6) Saint Bartholomew holding Michelangelo?!
As we mentioned before, the other great painting by Michelangelo inside Sistine Chapel pertains to ‘The Last Judgment’ on the altar wall. As the name suggests, the fresco depicts a scene from the Revelation of John: Chapter 20 that majorly relates to the second coming of Christ on the Day of Judgment. In accordance with this cataclysmic event, the portraiture is given a grand overview – with the heroic figure of Christ centered in the middle of the frame, while the dead are raised from their graves in the left, and the souls assigned to Hell being depicted in the right. Interestingly, Michelangelo included his self-portrait twice in this magnificent work of art – with one pertaining to a figure watching the dead rise on the lower-left corner of the fresco.
The other self-portrait can be a bit ‘disturbing’, with Saint Bartholomew holding a flayed skin with presumably Michelangelo’s face. This certainly alludes to the gruesome manner that Bartholomew himself was said to be martyred (according to some popular traditions) – by being flayed alive in Armenia. In any case, as we mentioned in the earlier entry, beyond brutal depictions, Michelangelo was also accused of obscenity by Cardinal Carafa (who later became Pope Paul IV) and Biagio da Cesena (who was Pope’s Master of Ceremonies), because of the presence of the so many nude figures in the painting. The artist however took his revenge by portraying a nude and horned Minos, judge of the underworld, in the likeness of da Cesena.
7) The resilience of the frescoes –
Quite intriguingly, the Sistine Chapel ceiling frescoes of Michelangelo and others have stood the test of time and degradation in a pretty convincing manner, with their almost preserved scenes surviving ‘naturally’ for around 500 years. In other words, the paintings have withstood the great historical events ranging from the Protestant Reformation, Industrial Revolution, Napoleonic Wars, to the Victorian Age, World Wars and the Moon Landing. However ‘Noah’ was not so lucky, with the depiction of his escaping the great flood, still missing from the ceiling. This is because the plaster panel on which the biblical scene was represented, fell on the floor and shattered – due to the reverberation caused by a nearby explosion in a gunpowder depot in 1797 AD.
8) Touched-up and undressed (once again) –
A grand restoration work commenced from 1984 and ended in 1994 to refurbish the entire ceiling of the Sistine Chapel. This delicate and extensive process involved many art-experts and specialists. Ultimately they were successful in removing layers of grime, soot and other intrusive deposits like automotive exhausts and even bacteria – thus resulting in significantly brightened scenes (see above image). In fact, this led to a concern that some paintings were perhaps given too much of a glistening makeover (by severe cleaning) that might have gone beyond their originally intended effect. To put it simply, some experts were concerned about the aggressive form of restoring the scenes, as opposed to conserving them.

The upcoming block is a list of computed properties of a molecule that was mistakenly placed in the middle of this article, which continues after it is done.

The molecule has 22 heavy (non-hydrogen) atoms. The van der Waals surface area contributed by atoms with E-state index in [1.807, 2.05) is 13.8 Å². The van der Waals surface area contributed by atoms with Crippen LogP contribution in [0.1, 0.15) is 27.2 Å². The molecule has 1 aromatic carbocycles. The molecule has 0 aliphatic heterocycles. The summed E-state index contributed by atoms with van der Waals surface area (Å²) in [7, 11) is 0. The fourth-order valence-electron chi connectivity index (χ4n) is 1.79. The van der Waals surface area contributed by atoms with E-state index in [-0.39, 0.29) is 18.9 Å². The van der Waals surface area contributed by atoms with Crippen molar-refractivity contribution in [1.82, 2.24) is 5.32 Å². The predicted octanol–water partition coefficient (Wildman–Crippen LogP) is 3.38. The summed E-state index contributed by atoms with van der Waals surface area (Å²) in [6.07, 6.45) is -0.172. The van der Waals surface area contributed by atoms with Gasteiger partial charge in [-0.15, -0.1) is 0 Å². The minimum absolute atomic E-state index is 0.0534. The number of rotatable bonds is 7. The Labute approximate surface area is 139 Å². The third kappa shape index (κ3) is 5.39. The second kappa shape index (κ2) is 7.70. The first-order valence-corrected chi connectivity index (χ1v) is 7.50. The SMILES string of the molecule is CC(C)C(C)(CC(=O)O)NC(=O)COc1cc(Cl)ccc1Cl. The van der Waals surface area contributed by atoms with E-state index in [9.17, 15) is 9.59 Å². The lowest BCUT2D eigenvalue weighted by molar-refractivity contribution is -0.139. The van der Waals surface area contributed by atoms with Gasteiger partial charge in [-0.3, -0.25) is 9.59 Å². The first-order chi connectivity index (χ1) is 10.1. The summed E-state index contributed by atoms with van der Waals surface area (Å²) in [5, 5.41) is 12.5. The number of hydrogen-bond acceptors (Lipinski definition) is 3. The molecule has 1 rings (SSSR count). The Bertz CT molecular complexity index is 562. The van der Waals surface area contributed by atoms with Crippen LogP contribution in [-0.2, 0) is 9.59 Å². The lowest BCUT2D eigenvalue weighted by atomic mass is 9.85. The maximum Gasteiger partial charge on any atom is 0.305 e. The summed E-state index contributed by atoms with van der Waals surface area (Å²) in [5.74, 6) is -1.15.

In any case, Michelangelo seemingly had his sweet revenge after more than 400 years, with the restoration works undoing the covering-up job of the late 16th century. This resulted in the removal of many a loin cloth and fig leaf, which lead to the ‘conserving’ of the original nudes.
9) Astronomical visitor count –
Sistine Chapel is probably Vatican City’s most popular tourist destination, and as such the building attracts an astronomical five million people on an annual basis (which is almost equal to population of Norway!). This translates to around 25,000 visitors per day, and over 80 million euros generated in revenues per year – from the entry fees collected by the admission of the myriad tourists.
But beyond just numbers, the sheer magnitude of foot traffic and humidity (from sweat) from such high volumes of visitors might have its adverse effect on the Sistine Chapel structure and frescoes. To that end, one of the protective measures entails the prohibition of photography inside the chapel during visiting times. Furthermore, the Vatican authorities have taken the conservation and security scope to yet another level by even scanning the high-level cardinals for bugs, when they make their way into the building during various papal conclaves.
10) Election of Pope and ‘room of tears’
Considering all the facts that we have gone through till now, suffice it to say, the Sistine Chapel proudly stands as an important bastion of history and art within the Vatican State. But beyond its flourishing frescoes and austere architecture, the chapel itself serves one of the most crucial religious purposes, and that relates to the election of the pope. This meticulous process involves the gathering and subsequent voting by the College of Cardinals – a major event for Roman Catholicism that has been taking place inside the Sistine Chapel since 1492 AD. In accordance with this tradition, a specially designed chimney of the building conveys the voting statuses, with white smoke signifying that a new pope has been elected; and dark smoke signifying that no candidate has yet received the required two-thirds majority.
Interestingly, once a new pope is elected, he is allowed to privately retire into an adjacent ‘room of tears’ to don his new pontifical choir robes. The small red room is given this nickname because of the intense emotions and the presumably tears of joy that the candidate is expected to have after winning the election.
Now, in case you are one of those ‘speed readers’, you can also take a gander this nifty little infographic compiled by the resourceful folk over at OMNIA –